China warns US against 'antagonizing' North Korea

A North Korean flag flies above the North Korean Embassy in Beijing.</p>

A North Korean flag flies above the North Korean Embassy in Beijing.

China cautioned the United States against beefing up its missile defense against North Korea in the wake of recent tension on the East Asian peninsula, and urged Washington leaders to act "prudently" as they moved to address the political issue.

"Bolstering missile defenses will only intensify antagonism, and it doesn't help to solve the issue," said Chinese Foreign Ministry spokesman Hong Lei in Beijing, according to CNN.

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"China hopes the relevant country will proceed on the basis of peace and stability, adopt a responsible attitude and act prudently," added Lei, according to Reuters.

US Defense Secretary Chuck Hagel called North Korea's increasing nuclear belligerence "irresponsible and reckless provocations," and told CNN "the reason that we are doing what we are doing and the reason we are advancing our program here for homeland security is to not take any chances, is to stay ahead of the threat and to assure any contingency."

GlobalPost's senior correspondent in Seoul, Geoffrey Cain, has been reporting extensively on the build-up of tensions among South Korea, the North's capital Pyongyang, neighboring countries and the United States. 

"While there's been talk that China snarled at North Korea's nuclear test last month, this warning back at the US confirms that not much has changed in Beijing," says Cain. "The country is in a geopolitically awkward position, ensconced for a half-century by what it perceives to be a crescent of pro-American client states."

"Ultimately, China wants to preserve stability on the Korean Peninsula because, should any sort of escalation spur Pyongyang into action, Beijing is going to take the blunt end of any crisis," he says, adding a key example.

"Case in point: a stream of refugees have crossed the North Korean border since the 1990s. Rather than take them in as political refugees, the Chinese government sends them home because they're too much of a hassle, and to maintain a decent relationship with Pyongyang."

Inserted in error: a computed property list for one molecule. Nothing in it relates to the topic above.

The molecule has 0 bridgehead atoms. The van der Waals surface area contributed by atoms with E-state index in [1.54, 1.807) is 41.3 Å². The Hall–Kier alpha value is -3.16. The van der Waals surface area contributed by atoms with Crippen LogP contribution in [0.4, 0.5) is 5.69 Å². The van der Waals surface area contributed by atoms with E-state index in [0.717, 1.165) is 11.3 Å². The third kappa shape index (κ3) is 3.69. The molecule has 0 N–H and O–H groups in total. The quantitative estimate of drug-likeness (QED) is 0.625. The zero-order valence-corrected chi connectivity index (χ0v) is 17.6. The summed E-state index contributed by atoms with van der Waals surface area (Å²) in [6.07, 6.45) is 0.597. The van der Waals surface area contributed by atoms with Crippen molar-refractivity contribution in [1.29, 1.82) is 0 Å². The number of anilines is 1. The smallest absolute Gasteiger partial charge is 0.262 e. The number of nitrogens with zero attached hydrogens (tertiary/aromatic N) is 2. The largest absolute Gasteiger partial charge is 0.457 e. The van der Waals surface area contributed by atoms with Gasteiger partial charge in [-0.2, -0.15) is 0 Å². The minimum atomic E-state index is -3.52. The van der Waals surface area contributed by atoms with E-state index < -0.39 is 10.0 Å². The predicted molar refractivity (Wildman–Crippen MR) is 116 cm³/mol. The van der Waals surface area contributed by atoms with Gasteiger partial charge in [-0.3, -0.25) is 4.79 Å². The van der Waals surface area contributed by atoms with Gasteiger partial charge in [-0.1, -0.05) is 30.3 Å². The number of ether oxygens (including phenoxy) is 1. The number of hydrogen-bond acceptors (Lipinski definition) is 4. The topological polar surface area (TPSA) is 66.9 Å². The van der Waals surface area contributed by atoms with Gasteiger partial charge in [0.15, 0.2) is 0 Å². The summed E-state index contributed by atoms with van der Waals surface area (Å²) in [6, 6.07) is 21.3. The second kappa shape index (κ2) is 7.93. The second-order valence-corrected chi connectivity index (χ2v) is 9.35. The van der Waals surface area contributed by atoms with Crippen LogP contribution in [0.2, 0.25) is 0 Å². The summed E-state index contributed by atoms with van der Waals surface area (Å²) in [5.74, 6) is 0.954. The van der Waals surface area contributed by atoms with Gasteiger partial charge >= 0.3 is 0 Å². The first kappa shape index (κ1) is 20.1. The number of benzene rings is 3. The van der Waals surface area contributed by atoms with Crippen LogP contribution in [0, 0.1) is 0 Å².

The Pentagon is planning to put $1 billion into an improved missile intercepting system aimed at stopping a North Korean attack before it reaches US shores, as North Korean nuclear technology continues to improve, in concert with increasing tension with both the US and its South Korean neighbors. 

North Korea's response to US missile defense plans was typically aggressive, as a foreign ministry spokesman claimed that nuclear weapons "serve as an all-powerful treasured sword for protecting the sovereignty and security of the country," according to CNN.

"Therefore, they cannot be disputed ... as long as the US nuclear threat and hostile policy persist," said the spokesman, who reiterated that North Korea wasn't interested in negotiating over nuclear defense.

"This is a dangerous ally for China to have, and the more Chinese can pressure them and put the economic screws on them, the better it will be for everybody," said Council on Foreign Relations President Richard Haass on CBS News of the China - North Korea relationship.

"We ought to make clear to everybody that the next Korean war, if one were ever to happen, is going to be the last Korean war. Because it's going to end with a unified peninsula and it's going to be under Seoul not Pyongyang. And that hopefully will make the North Korean leadership think twice."

Senior Correspondent Geoffrey Cain contributed from Seoul, South Korea. Follow him on Twitter @geoffrey_cain.

See video coverage by Al Jazeera English below: